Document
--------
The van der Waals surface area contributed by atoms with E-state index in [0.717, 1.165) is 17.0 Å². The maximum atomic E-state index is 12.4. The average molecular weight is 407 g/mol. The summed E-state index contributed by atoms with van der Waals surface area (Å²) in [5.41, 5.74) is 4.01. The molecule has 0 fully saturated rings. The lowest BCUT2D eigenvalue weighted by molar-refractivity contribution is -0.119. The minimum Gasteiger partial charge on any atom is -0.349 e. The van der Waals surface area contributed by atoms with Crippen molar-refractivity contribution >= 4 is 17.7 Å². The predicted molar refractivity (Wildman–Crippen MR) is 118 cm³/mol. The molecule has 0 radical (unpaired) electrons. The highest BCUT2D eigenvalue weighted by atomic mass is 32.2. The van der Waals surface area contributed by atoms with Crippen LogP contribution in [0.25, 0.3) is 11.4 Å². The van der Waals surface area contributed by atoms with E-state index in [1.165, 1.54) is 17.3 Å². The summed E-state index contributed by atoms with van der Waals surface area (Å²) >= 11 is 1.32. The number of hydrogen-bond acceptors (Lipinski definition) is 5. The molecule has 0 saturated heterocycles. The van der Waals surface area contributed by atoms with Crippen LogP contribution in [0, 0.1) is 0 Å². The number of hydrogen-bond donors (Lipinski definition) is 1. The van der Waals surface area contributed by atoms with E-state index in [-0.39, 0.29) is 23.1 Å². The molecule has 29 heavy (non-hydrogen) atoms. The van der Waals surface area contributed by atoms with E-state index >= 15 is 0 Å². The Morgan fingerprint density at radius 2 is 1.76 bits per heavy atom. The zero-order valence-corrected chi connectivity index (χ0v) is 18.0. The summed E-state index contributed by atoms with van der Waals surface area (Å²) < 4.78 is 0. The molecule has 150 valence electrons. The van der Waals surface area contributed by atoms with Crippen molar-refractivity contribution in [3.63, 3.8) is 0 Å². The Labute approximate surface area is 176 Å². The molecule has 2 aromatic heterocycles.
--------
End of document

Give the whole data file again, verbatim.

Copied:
The van der Waals surface area contributed by atoms with E-state index in [0.717, 1.165) is 17.0 Å². The maximum atomic E-state index is 12.4. The average molecular weight is 407 g/mol. The summed E-state index contributed by atoms with van der Waals surface area (Å²) in [5.41, 5.74) is 4.01. The molecule has 0 fully saturated rings. The lowest BCUT2D eigenvalue weighted by molar-refractivity contribution is -0.119. The minimum Gasteiger partial charge on any atom is -0.349 e. The van der Waals surface area contributed by atoms with Crippen molar-refractivity contribution >= 4 is 17.7 Å². The predicted molar refractivity (Wildman–Crippen MR) is 118 cm³/mol. The molecule has 0 radical (unpaired) electrons. The highest BCUT2D eigenvalue weighted by atomic mass is 32.2. The van der Waals surface area contributed by atoms with Crippen LogP contribution in [0.25, 0.3) is 11.4 Å². The van der Waals surface area contributed by atoms with E-state index in [1.165, 1.54) is 17.3 Å². The summed E-state index contributed by atoms with van der Waals surface area (Å²) >= 11 is 1.32. The number of hydrogen-bond acceptors (Lipinski definition) is 5. The molecule has 0 saturated heterocycles. The van der Waals surface area contributed by atoms with Crippen LogP contribution in [0, 0.1) is 0 Å². The number of hydrogen-bond donors (Lipinski definition) is 1. The van der Waals surface area contributed by atoms with E-state index in [-0.39, 0.29) is 23.1 Å². The molecule has 29 heavy (non-hydrogen) atoms. The van der Waals surface area contributed by atoms with E-state index >= 15 is 0 Å². The Morgan fingerprint density at radius 2 is 1.76 bits per heavy atom. The zero-order valence-corrected chi connectivity index (χ0v) is 18.0. The summed E-state index contributed by atoms with van der Waals surface area (Å²) < 4.78 is 0. The molecule has 150 valence electrons. The van der Waals surface area contributed by atoms with Crippen molar-refractivity contribution in [3.63, 3.8) is 0 Å². The Labute approximate surface area is 176 Å². The molecule has 2 aromatic heterocycles.